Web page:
September 24, 2014

Jumping into a new relationship? Beware it may affect your divorce settlement

High court judge Mr Justice Mostyn has warned divorcing wives to keep away from new romances or risk jeopardizing their financial settlement.

In a written ruling, he said the start of a new relationship could be a “significant fly in the ointment” to judges in the family court when deciding how much ex-wives should be awarded.

Women, according to Mr Justice Mostyn, were at risk of being given a reduced settlement as judges might assume they were living with a new partner and that their financial future was assured.

His comments were made about a family court case in Swansea in which a divorced couple in their 40s had been involved in a lengthy argument about how to share their assets.

During the dispute, the wife started a new relationship but did not advise the court. As she was still in the relationship, Mr Justice Mostyn awarded her only £250,000 of her ex-husband’s considerable inherited wealth, stating that if she was “assuredly single and I could foresee that continuing, I would have my doubts as to whether a net capital position, excluding pension, which will not be accessed for a long time, of just over £250,000 would be enough. On the other hand, I cannot ignore the existence of the relationship.”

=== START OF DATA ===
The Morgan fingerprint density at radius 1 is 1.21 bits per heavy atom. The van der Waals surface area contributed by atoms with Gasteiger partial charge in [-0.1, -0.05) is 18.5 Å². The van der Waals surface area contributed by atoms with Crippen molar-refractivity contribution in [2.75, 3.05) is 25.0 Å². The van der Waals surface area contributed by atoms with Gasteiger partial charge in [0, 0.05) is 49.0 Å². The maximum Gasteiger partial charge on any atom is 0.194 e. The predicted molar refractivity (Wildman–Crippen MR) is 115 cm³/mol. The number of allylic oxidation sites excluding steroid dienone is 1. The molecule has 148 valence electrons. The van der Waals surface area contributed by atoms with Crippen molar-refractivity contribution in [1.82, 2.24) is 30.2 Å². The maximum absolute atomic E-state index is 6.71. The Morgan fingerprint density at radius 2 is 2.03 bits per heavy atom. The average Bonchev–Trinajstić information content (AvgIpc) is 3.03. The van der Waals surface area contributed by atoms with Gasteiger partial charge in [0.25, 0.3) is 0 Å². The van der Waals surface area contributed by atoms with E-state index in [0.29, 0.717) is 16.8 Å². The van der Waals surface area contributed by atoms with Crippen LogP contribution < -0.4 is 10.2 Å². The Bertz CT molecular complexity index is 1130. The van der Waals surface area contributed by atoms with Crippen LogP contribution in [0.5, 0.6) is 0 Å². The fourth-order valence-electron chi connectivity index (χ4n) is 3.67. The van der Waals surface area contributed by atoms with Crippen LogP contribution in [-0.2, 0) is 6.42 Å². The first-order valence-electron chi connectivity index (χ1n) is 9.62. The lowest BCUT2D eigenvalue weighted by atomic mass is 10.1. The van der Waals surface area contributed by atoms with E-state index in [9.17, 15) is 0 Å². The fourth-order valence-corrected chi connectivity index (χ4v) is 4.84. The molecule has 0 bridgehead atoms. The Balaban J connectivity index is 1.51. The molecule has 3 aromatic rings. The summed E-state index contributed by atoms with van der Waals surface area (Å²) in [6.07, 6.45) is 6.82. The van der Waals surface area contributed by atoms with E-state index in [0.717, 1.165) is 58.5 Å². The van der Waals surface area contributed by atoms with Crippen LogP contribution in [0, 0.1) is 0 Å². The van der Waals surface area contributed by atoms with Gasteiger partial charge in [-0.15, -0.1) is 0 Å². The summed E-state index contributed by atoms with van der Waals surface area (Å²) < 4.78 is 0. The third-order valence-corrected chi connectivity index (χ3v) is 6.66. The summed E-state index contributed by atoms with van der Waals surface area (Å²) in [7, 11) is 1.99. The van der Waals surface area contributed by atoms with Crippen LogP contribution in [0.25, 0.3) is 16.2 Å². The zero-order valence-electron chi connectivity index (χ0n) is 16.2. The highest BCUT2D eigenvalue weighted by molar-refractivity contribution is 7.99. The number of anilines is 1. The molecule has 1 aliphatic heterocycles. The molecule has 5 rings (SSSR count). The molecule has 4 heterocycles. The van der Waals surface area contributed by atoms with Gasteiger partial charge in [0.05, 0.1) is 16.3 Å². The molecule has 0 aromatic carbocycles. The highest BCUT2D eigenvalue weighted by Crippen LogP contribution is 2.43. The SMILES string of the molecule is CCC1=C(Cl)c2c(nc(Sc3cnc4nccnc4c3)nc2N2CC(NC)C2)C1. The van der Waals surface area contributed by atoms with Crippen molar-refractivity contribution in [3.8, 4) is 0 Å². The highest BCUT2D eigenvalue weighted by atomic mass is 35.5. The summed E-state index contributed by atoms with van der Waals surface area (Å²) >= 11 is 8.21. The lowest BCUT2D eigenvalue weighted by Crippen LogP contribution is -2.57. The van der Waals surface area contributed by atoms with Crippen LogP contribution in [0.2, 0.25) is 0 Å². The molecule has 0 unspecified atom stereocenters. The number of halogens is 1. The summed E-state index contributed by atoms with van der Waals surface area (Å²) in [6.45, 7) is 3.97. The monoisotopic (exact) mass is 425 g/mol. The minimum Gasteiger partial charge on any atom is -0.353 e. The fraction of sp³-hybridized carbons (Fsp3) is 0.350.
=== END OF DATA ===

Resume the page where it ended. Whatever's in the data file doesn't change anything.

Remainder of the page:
Whilst it might be assumed that this stance is sexist, the same approach could be applied equally to men, if they are found to be in a similar situation.

When deciding the amount to be paid in a divorce settlement, judgement is made after the facts have been presented to the court. If one of the parties is now in a relationship and co-habiting, a judge will ask what financial contribution is made, or should reasonably be made, by this new partner to the ex-spouse’s needs.

Whilst post settlement cohabitation with someone new does not automatically bring spousal maintenance to an end, it can be very important, as it signifies a change in circumstances. It is not the cohabitation in itself that might result in a variation of maintenance, but rather how it alters the resources and needs of the recipient.

We always advise our clients to disclose if they are cohabiting or have a definite plan to cohabit when seeking a financial settlement. If they fail to do so they run the risk of any order for division of assets being set aside.

Did being in a new relationship affect your settlement? Should cohabiting with a new partner make a difference on the final financial outcome?

If you have any questions or concerns about your divorce and are worried about how your assets should be divided, please call us on 0113 246 0055, leave us a comment below or drop us an e-mail.